Then in the process of the allegations, you can show plausible deniability, e.g. you are well-known to run a Tor exit node / participate in the Tor community, and the raid did not turn up any illegal material stored on your drives.

While it is extremely annoying to the guy, I do understand the taken measures (except perhaps the power-cord ripping). It really depends on the judge now though, hopefully they don't decide something silly. The question is really whether it is your responsibility to check each forwarded request (ISPs must not read content, or store anything beyond what is needed for forwarding and billing), and whether you may allow anonymous forwarding (ISPs don't I believe, not sure what the law says there).

Re:ISPs as well? (4, Interesting)

buchner.johannes (1139593) | about a year and a half ago | (#42142919)

I just read up the law (TKG, should be similar to the European law). I learned two things

  - Anyone can become a ISP/telecom. You have to register, but the gov doesn't stop you.
  - Participants have the right to taken into records (written or electronic, to be made available to other ISPs/telecoms+gov) of each participant: Family name, name, academic title, address, ID, and, if the participant wants, occupation. (18 p1-1, 69 p3)
      But apparently, this is only a right of the participants, so it does not say anywhere that you are not allowed to provide anonymous services. In fact, participants have the right to have their records deleted too.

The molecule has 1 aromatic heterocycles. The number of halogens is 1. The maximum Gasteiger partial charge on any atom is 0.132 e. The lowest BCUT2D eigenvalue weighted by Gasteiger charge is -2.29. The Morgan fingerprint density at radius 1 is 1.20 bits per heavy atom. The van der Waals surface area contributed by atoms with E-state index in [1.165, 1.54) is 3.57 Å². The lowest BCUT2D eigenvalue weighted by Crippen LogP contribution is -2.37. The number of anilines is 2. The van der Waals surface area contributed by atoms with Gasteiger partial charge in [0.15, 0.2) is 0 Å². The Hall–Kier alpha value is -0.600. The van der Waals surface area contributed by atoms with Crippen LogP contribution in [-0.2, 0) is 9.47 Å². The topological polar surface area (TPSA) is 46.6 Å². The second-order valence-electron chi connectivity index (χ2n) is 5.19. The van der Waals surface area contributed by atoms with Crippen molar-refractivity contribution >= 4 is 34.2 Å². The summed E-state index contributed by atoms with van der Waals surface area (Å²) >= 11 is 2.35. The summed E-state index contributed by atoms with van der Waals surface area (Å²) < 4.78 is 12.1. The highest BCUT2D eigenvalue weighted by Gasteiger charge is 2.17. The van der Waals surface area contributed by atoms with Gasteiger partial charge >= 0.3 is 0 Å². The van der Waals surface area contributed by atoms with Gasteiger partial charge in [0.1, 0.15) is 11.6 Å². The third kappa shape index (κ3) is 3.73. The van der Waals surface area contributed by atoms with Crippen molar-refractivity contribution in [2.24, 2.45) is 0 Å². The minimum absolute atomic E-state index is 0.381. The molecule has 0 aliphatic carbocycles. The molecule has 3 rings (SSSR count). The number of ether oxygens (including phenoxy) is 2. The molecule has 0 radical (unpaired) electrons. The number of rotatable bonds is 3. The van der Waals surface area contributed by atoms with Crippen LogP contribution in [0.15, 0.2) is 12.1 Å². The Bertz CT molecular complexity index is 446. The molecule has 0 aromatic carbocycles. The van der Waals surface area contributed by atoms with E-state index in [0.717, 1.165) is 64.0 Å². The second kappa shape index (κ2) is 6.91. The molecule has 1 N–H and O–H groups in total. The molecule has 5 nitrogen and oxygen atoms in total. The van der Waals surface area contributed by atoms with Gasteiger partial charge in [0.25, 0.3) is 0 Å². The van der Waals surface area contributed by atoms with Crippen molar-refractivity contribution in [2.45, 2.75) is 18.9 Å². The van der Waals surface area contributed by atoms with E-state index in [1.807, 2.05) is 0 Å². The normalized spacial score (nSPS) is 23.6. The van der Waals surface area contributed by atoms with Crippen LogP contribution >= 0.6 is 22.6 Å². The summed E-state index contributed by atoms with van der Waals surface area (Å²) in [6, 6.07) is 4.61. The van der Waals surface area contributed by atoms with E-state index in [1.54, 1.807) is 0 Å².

Solution: Register your Tor exit node as a communication service. If records are requested, say that your participants all don't want their records stored.
Caveat: You have to provide your services to anyone, and people who insist on having their names stored have a right on that. Why anyone would want to use Tor and be identified is beyond me though.
Finally, you may have to comply with data retention laws, i.e. store connection data (not records) for 6 months. Since nobody will be able to use this data anyways, with Tor nodes overseas, that's not a killer.

Safe Harbor Only For Telecoms And ISPs (2, Informative)

Anonymous Coward | about a year and a half ago | (#42142479)

If a TOR exit node can be prosecuted for traffic passing through it, should the ISP and backbone router owners not also be held responsible for traffic passing through their nodes? If the ISP and network operators are not held responsible then neither should the TOR node owner.

Your ISP has a legally established "safe harbor" exclusion. In the U.S. you establish yourself as an ISP when you register your company with the FCC as a telecommunications provider/ISP.